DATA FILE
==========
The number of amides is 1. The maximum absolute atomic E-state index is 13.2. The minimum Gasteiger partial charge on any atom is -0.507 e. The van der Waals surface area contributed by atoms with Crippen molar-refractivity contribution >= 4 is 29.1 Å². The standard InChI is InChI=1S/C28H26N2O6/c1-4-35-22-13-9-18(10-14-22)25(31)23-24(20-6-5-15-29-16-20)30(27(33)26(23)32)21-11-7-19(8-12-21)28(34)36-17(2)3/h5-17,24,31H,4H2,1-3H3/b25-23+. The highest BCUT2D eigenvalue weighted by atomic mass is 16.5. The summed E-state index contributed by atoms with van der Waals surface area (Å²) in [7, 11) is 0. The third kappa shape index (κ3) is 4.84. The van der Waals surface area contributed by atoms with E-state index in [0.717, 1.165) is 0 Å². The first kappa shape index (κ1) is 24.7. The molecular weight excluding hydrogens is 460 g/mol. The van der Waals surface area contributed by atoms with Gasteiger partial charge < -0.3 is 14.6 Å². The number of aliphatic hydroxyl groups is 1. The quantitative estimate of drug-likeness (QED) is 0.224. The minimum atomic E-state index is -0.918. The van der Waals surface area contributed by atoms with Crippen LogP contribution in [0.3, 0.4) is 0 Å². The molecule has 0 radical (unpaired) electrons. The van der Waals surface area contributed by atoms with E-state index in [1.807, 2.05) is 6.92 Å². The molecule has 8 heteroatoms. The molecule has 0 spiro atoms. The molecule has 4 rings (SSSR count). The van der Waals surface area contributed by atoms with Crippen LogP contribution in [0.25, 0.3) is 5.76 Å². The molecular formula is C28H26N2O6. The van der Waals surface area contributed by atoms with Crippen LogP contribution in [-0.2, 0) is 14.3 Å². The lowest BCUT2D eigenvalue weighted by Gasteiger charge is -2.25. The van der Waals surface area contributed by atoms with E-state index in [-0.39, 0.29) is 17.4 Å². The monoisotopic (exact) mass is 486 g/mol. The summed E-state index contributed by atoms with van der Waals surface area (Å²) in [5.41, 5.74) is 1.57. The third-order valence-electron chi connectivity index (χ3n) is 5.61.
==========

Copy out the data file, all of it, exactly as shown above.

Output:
The number of amides is 1. The maximum absolute atomic E-state index is 13.2. The minimum Gasteiger partial charge on any atom is -0.507 e. The van der Waals surface area contributed by atoms with Crippen molar-refractivity contribution >= 4 is 29.1 Å². The standard InChI is InChI=1S/C28H26N2O6/c1-4-35-22-13-9-18(10-14-22)25(31)23-24(20-6-5-15-29-16-20)30(27(33)26(23)32)21-11-7-19(8-12-21)28(34)36-17(2)3/h5-17,24,31H,4H2,1-3H3/b25-23+. The highest BCUT2D eigenvalue weighted by atomic mass is 16.5. The summed E-state index contributed by atoms with van der Waals surface area (Å²) in [7, 11) is 0. The third kappa shape index (κ3) is 4.84. The van der Waals surface area contributed by atoms with E-state index in [0.717, 1.165) is 0 Å². The first kappa shape index (κ1) is 24.7. The molecular weight excluding hydrogens is 460 g/mol. The van der Waals surface area contributed by atoms with Gasteiger partial charge < -0.3 is 14.6 Å². The number of aliphatic hydroxyl groups is 1. The quantitative estimate of drug-likeness (QED) is 0.224. The minimum atomic E-state index is -0.918. The van der Waals surface area contributed by atoms with Crippen LogP contribution in [0.3, 0.4) is 0 Å². The molecule has 0 radical (unpaired) electrons. The van der Waals surface area contributed by atoms with E-state index in [1.807, 2.05) is 6.92 Å². The molecule has 8 heteroatoms. The molecule has 0 spiro atoms. The molecule has 4 rings (SSSR count). The van der Waals surface area contributed by atoms with Crippen LogP contribution in [0.25, 0.3) is 5.76 Å². The molecular formula is C28H26N2O6. The van der Waals surface area contributed by atoms with Crippen LogP contribution in [-0.2, 0) is 14.3 Å². The lowest BCUT2D eigenvalue weighted by Gasteiger charge is -2.25. The van der Waals surface area contributed by atoms with E-state index in [-0.39, 0.29) is 17.4 Å². The monoisotopic (exact) mass is 486 g/mol. The summed E-state index contributed by atoms with van der Waals surface area (Å²) in [5.41, 5.74) is 1.57. The third-order valence-electron chi connectivity index (χ3n) is 5.61.